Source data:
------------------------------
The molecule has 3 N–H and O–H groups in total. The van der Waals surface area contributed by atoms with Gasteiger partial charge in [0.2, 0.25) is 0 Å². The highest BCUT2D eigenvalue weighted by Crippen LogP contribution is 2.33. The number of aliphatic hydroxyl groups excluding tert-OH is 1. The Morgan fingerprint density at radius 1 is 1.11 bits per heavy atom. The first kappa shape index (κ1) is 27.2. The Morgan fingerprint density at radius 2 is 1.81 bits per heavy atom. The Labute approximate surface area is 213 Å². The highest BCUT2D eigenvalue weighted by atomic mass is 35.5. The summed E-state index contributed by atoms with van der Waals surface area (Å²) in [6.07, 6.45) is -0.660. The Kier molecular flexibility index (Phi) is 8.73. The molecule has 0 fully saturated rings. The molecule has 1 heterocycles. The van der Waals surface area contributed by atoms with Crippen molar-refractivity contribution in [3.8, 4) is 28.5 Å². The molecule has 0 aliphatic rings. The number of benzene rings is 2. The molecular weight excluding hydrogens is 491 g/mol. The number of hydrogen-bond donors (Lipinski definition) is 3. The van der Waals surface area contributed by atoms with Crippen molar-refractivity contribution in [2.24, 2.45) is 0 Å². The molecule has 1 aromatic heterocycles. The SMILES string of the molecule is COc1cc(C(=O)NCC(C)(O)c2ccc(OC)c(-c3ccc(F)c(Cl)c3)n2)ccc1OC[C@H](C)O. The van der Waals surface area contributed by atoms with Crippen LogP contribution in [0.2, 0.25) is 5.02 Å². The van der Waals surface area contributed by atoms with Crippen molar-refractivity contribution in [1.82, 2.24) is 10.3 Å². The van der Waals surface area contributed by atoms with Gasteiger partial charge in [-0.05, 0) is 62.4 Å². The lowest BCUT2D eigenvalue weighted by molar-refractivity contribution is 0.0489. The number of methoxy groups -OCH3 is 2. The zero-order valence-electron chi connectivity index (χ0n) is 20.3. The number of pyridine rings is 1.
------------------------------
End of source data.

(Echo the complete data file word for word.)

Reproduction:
The molecule has 3 N–H and O–H groups in total. The van der Waals surface area contributed by atoms with Gasteiger partial charge in [0.2, 0.25) is 0 Å². The highest BCUT2D eigenvalue weighted by Crippen LogP contribution is 2.33. The number of aliphatic hydroxyl groups excluding tert-OH is 1. The Morgan fingerprint density at radius 1 is 1.11 bits per heavy atom. The first kappa shape index (κ1) is 27.2. The Morgan fingerprint density at radius 2 is 1.81 bits per heavy atom. The Labute approximate surface area is 213 Å². The highest BCUT2D eigenvalue weighted by atomic mass is 35.5. The summed E-state index contributed by atoms with van der Waals surface area (Å²) in [6.07, 6.45) is -0.660. The Kier molecular flexibility index (Phi) is 8.73. The molecule has 0 fully saturated rings. The molecule has 1 heterocycles. The van der Waals surface area contributed by atoms with Crippen molar-refractivity contribution in [3.8, 4) is 28.5 Å². The molecule has 0 aliphatic rings. The number of benzene rings is 2. The molecular weight excluding hydrogens is 491 g/mol. The number of hydrogen-bond donors (Lipinski definition) is 3. The van der Waals surface area contributed by atoms with Crippen molar-refractivity contribution in [2.24, 2.45) is 0 Å². The molecule has 1 aromatic heterocycles. The SMILES string of the molecule is COc1cc(C(=O)NCC(C)(O)c2ccc(OC)c(-c3ccc(F)c(Cl)c3)n2)ccc1OC[C@H](C)O. The van der Waals surface area contributed by atoms with Crippen LogP contribution in [0.2, 0.25) is 5.02 Å². The van der Waals surface area contributed by atoms with Crippen molar-refractivity contribution in [1.82, 2.24) is 10.3 Å². The van der Waals surface area contributed by atoms with Gasteiger partial charge in [-0.05, 0) is 62.4 Å². The lowest BCUT2D eigenvalue weighted by molar-refractivity contribution is 0.0489. The number of methoxy groups -OCH3 is 2. The zero-order valence-electron chi connectivity index (χ0n) is 20.3. The number of pyridine rings is 1.